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One of the best things a parent can do is turn off the TV and give children a wide variety of sensory experiences that will encourage them to learn, says Ian Munro.
The tweeting of the US president reminded me of a comment attributed to an earlier president, Franklin Roosevelt.
He is recorded as saying democracy could not succeed unless those who express their choice are prepared to choose wisely, and therefore the real safeguard of democracy is education.
If this is true, and I believe it is, then one of the best things you can give your child, aside from unconditional love and time, is a love of learning.
A few months ago, I wrote about brain development in a baby and how around 85-90% of brain development happens in the first three years. I’d like to take this further by looking at some influences for learning that can be established as baby turns into toddler.
My first suggestion is don’t turn the television on during those first three years.
Watch how toddlers play. They’re curious about everything. They push, pull, climb, bang and chew, and even experiment with the sounds of their own voice. They’re one lively, determined bundle of curiosity. Every moment they are awake, they are learning about themselves, their family, their environment and life itself.
To enhance this, you need to provide expanding opportunities and experiences rather than the mind-numbing one offered by television. Once you start using it as a babysitter, time-filler or pacifier and once they begin to demand it, you immediately begin to limit their world of learning.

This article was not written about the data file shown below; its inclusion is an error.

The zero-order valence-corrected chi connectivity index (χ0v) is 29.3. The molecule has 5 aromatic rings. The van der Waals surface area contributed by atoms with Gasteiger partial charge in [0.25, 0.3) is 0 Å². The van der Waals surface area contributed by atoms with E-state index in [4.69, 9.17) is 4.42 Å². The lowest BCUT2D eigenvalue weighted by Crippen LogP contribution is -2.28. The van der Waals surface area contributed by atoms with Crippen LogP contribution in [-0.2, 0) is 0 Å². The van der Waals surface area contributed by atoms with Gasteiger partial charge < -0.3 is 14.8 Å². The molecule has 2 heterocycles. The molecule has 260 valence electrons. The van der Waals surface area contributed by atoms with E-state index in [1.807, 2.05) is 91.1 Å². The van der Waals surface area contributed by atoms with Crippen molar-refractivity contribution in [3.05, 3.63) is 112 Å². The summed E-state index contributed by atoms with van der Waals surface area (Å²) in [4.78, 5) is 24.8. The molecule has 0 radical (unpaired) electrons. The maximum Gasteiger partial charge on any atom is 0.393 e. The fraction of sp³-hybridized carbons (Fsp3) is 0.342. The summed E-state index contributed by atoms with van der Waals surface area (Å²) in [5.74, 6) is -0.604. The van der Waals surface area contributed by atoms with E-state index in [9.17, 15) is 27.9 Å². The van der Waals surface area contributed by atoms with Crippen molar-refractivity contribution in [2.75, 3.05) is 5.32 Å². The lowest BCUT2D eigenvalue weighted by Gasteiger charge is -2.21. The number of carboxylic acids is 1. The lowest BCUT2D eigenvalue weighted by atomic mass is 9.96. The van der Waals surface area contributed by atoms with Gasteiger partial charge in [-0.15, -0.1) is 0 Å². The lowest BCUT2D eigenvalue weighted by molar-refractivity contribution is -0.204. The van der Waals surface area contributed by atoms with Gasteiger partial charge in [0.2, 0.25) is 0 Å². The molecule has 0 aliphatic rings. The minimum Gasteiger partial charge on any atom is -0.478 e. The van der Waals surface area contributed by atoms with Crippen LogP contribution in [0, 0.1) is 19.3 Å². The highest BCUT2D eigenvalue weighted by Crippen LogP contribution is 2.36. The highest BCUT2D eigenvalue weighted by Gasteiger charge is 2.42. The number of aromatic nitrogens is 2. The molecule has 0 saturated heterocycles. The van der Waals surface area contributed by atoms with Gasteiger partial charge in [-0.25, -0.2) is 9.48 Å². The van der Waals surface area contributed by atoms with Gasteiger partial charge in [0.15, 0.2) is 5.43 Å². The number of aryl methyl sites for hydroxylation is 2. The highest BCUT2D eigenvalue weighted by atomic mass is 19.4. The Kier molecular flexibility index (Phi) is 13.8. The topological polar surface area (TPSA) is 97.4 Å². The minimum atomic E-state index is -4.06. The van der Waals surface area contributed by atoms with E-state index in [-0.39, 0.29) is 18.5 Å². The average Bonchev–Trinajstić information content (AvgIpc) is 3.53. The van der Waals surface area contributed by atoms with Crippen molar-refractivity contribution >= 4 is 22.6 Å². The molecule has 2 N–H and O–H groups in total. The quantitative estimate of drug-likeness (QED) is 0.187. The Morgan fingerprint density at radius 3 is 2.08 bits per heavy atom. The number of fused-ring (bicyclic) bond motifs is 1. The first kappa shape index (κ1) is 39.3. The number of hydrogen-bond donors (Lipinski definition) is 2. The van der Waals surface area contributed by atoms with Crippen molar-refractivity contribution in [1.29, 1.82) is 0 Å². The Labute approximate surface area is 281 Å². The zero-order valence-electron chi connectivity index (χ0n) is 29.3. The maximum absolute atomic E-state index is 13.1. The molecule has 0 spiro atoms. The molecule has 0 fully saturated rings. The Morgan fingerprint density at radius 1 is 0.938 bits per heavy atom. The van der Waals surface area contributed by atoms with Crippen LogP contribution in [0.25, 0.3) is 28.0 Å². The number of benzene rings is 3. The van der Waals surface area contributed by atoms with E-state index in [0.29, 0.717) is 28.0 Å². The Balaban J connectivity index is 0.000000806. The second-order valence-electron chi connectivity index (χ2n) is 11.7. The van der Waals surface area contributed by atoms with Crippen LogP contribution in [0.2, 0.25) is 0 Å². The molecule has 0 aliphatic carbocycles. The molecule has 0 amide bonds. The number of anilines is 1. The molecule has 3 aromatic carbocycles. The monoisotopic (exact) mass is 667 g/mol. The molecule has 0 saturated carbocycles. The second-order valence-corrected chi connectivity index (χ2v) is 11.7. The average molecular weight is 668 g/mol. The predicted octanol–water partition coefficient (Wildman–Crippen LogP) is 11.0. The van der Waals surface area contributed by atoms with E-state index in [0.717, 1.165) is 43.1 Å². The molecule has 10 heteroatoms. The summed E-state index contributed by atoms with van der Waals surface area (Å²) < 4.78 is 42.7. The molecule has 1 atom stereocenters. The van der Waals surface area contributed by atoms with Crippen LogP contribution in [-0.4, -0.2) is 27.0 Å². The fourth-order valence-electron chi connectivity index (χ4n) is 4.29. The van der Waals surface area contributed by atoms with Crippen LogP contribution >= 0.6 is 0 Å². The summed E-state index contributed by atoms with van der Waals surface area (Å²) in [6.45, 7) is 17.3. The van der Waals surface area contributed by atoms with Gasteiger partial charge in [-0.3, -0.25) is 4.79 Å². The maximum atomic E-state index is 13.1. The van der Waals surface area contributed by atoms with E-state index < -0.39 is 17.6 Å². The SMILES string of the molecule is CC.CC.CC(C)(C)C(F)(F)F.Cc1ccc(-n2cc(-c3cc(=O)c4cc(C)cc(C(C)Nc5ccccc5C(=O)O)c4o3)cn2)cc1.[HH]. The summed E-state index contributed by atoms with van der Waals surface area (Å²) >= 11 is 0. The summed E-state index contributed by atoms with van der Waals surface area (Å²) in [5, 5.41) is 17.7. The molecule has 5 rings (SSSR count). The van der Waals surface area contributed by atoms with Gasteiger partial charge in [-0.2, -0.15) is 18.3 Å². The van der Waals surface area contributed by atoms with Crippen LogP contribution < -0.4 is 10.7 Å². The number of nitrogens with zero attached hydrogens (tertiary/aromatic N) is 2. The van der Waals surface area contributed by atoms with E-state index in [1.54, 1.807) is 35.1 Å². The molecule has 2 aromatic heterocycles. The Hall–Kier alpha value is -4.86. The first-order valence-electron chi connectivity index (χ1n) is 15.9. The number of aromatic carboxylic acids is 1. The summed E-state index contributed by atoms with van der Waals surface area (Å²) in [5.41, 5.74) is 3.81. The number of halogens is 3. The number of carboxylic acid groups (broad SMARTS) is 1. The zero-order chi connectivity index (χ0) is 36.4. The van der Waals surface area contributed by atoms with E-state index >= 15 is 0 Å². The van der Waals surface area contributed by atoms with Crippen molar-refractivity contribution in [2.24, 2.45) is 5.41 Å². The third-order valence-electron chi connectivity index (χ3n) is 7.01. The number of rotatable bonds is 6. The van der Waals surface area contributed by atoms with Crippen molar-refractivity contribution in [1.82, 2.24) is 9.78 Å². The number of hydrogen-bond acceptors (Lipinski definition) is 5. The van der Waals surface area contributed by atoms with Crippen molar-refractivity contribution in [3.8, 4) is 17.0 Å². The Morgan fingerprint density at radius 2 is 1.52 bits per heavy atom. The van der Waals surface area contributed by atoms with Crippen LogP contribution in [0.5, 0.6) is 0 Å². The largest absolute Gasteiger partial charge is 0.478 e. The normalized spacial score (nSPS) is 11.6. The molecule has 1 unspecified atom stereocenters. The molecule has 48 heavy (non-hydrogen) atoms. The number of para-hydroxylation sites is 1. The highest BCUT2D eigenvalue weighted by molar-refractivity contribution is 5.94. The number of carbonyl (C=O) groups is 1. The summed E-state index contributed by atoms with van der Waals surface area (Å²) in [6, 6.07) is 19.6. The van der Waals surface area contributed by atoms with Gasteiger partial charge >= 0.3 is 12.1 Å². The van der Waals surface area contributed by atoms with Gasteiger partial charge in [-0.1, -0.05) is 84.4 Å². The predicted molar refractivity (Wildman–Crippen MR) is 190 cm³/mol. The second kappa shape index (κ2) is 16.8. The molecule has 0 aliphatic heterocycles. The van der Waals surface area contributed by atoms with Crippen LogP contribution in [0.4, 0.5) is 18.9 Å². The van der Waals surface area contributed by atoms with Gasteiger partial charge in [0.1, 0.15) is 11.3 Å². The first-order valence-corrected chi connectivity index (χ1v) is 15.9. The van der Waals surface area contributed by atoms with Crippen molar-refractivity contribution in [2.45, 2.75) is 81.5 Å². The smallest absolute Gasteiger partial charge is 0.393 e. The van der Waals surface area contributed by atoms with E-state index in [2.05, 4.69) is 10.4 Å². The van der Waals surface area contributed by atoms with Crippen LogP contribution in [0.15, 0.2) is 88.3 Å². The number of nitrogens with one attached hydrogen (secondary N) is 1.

Better to have them help with the housework: they can dust their playthings and splash round ‘‘washing’’ dishes standing on a chair or help stir the cooking mix. They can take to the kitchen floor with a brush and dustpan or help water the garden.
They are learning about co-operative work and also about all the different things that happen with these activities. Even brushing up crumbs or into a dustpan and tipping them into the waste bin can be intriguing.
It is widely accepted in the education world that when parents help their children learn through everyday activities at home, they get much more out of their formal education. So, apart from household tasks, what else can you do? Anything, really, that gives them a wide variety of sensory experiences: sound, sight, smell, taste and touch.
Singing together helps with sound patterns. Children love rhymes and repetition. They have to listen carefully to remember them and then often play around with the sounds.
Reading stories aloud is a must. Again, there is the listening and learning, the anticipation of what happens next, even when they have heard the story many times. Eventually comes the desire to read for themselves.